Diana is one of those rare individuals whose gentle spirit warms your heart, mind, and soul. She can ease your mind just by smiling when she knows something is bothering you. And, when the sun backlights her hair, she is a vision of the Greek Goddess that she once was (and still is). Diana is a Crossword Person, something I somehow just can’t “grasp hold of” or understand ... although I can do just about any crossword puzzle in less than a minute by simply scribbling in any combination of letters (even though Diana scoffs at that, it still makes her laugh). I have always made sure Diana has all of the Crossword Puzzle magazines and books (as well as the required monster dictionary) that she needed, so she never runs out.
Before we go any further I need to explain that most certifiably Diana is, in fact, a witch. Well, actually, the reality is that all women are witches. Some just don’t know it or even have a clue about how to use such powers. Many women, however, use their special Witchery Craft Powers for evil, sinister purposes tied to “C” word (i.e., Contemptuous, Condescending, and Crappie all rolled into one package of pure, unmistakable evilness). Now, as for Diana (along with a certain select few, including her sister, the Lovely Linda), Diana is most certainly a Good Witch who uses her powers in special, magical, mystical, mysterious, enchanting, intoxicating, and simply, delightfully, wonderful ways! Once you meet her, you are under her spell ... and that is definitely a good thing!
Diana and I have forever loved doing jigsaw puzzles together, spending hours just talking and “finding pieces” to go into place. We have exercised and worked out on a regular basis since the 1970s, and we truly believe that is why we are haven’t had any health issues. We loved living near Yosemite National Park for two decades, where we trekked “less traveled” areas so many times I couldn’t even begin to count them. The thing about Diana and me is that we have always worked together on whatever we do. We’re such a team that we intuitively know what each other is going to do ... without the need for even “planning things out” or much discussion ... and we always, always, always work together instead of against each other (like we have seen so many people do, many who feel marriage is more like a competition than working hand in hand with each other). When I needed my spirits picked up, Diana was right there to lead the way ... just as I did those times she needed to be uplifted. I never let her down and she never, ever let me down. We’ve never worked against each other. Everything we have done and accomplished has been a team effort!
May 23, 1976 ... On the matter of having a baby. Yes, I wanted a girl. No, I am not disappointed.
Ian is our baby. You and I made him, like everything else we do together. And, that’s beautiful!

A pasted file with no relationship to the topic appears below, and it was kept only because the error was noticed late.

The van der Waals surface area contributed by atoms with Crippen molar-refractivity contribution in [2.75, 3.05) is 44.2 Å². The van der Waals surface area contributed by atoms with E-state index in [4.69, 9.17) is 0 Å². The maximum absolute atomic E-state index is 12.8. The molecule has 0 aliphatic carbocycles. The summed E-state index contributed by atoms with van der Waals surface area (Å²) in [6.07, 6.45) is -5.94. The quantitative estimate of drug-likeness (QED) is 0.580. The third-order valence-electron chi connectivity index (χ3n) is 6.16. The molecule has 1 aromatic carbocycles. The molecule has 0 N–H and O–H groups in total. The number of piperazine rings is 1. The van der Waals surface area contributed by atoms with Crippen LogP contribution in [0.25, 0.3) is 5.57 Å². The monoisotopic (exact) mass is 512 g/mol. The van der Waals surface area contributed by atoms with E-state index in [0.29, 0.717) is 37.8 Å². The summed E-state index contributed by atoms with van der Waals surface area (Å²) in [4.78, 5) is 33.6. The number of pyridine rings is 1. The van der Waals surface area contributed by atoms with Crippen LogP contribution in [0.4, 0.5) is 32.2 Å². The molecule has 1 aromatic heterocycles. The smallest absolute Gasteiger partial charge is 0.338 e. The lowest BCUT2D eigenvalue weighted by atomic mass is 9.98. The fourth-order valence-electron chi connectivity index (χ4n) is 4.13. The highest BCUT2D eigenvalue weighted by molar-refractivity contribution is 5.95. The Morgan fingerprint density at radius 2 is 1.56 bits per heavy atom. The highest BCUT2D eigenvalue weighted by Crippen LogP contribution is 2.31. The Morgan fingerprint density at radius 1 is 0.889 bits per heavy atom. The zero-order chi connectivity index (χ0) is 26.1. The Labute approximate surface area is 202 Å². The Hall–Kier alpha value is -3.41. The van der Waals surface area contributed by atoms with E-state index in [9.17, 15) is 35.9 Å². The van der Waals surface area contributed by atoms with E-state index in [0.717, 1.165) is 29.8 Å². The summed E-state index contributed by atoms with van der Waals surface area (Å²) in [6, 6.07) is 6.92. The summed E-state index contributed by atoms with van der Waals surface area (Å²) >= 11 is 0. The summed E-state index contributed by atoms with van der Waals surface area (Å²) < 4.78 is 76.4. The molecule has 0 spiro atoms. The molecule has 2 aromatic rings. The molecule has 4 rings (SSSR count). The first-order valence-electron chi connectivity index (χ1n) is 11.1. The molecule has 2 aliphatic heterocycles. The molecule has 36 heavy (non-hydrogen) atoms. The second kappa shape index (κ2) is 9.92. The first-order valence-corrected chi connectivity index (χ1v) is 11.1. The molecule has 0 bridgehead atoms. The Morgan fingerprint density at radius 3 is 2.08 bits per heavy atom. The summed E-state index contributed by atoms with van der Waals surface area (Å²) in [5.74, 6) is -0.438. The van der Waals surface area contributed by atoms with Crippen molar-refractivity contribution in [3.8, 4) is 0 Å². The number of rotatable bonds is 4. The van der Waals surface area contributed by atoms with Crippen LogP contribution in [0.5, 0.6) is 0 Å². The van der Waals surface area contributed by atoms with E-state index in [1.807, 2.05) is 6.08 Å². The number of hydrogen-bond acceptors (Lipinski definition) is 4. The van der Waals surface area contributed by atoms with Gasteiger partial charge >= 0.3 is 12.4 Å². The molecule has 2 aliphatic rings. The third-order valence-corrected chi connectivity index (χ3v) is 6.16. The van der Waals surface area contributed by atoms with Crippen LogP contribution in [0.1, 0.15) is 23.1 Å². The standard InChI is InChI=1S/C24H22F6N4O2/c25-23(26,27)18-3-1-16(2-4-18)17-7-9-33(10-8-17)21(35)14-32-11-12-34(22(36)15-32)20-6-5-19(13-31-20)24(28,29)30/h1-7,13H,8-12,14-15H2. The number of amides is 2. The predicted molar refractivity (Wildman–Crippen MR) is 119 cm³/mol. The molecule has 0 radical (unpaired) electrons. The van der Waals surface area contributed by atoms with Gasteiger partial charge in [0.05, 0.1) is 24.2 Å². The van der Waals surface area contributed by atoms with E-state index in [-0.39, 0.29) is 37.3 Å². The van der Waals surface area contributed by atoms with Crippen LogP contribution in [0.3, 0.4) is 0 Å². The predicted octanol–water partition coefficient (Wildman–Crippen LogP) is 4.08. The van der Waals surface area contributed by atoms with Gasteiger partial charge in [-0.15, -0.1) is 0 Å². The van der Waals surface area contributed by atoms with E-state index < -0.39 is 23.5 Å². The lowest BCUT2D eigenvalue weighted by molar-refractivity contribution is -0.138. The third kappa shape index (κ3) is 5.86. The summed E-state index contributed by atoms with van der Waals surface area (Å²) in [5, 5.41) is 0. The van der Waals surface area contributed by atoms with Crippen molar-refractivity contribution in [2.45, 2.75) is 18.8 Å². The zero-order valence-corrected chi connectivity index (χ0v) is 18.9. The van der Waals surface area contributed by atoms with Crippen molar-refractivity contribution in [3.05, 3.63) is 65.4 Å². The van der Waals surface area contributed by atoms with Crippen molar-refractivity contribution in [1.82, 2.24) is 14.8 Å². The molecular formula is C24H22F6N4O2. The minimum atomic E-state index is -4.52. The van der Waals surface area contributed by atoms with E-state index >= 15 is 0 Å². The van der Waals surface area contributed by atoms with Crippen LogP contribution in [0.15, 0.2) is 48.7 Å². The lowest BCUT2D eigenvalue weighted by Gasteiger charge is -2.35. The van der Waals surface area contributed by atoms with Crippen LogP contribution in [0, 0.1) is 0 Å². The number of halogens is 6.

He is healthy, happy (though a bit grumpy looking, but I’m sure that will pass), and he is, quite simply, the joy of our life. What more could we ask for?
So much of that Monday morning, on May 24th, 1976, in Ukiah, California, when I drove home from the hospital with Diana and “a bundle” of Ian on her lap, is still vividly etched in my mind. First of all, the “hospital” was a house that had been converted into a hospital in the 1930s. There were six beds. Forty hours or so earlier when I had driven Diana to the hospital after her water had broken on Saturday evening, the 22nd, it was just the two of us (with Ian inside of Diana, ready to take “center stage”). Now there were three of us! We wondered how our two dogs would react to a “newcomer.” It was interesting that one of the dogs, Pasha, wanted nothing to do with “the kid.” Amy, Pasha’s daughter, who was somewhat of a grumpy dog (the one we thought there might be some problems with), she took up permanent residence near Ian and became his “protector!” She carefully watched every move anyone made anywhere near Ian.
The Friday before Ian was born, Diana had gone to see Dr. Cook for a checkup. She had told him that according to the biorhythm calculations I had done, my prediction was that Ian would be born Sunday morning, the 23rd, at around 8:00 a.m. Dr. Cook just laughed and said, “Having a baby is like when fruit ripens on a tree. When it is ready it will drop off. And, well, it looks to me like you have two more weeks to ... at least.”
Diana hardly slept Friday night ... she didn’t get out of bed Saturday, because she just felt so bad. By evening, she felt like getting up so Annette who worked with me brought over a Mexican Casserole. Diana ate a little bit of it, but you could tell she just wasn’t feeling well. So just after Annette and her logger boyfriend, Wilber (who could eat a dozen eggs for breakfast in one sitting), Diana was sitting on our sofa ... and she quietly said to me, “My water broke!” I still get goose bumps thinking about this moment because it was right then and there I knew, “This is frickin’ it, folks! We’re having a baby!!!!!”
So I called Annette and she and Wilber met us at the hospital ... Diana would then “go through the night” in labor; all while Annette, Wilber (who absolutely hated “playing this game,” but was a good sport and just kept playing with us), and I played Scrabble ... we played until 6:28 a.m. when Ian’s screams ran out as the first rays of sunlight penciled their way across the floor in the waiting room. There had been another “father to be” waiting that evening with us, but he was nervous as a cat and hardly talked with us. He said, “NO!” to joining us in Scrabble and really kept to himself (we just looked at it like it was his problem, not ours!) ... oh, and it was the best Scrabble night of my life. I had a seven letter word (worth 50 extra points) in three different games. I think we played about a dozen or so games, all while I kept going back and forth to see how Diana was doing ... or, as the nurse said, “resting!” Yea, right, that was a point in time where Diana could really rest!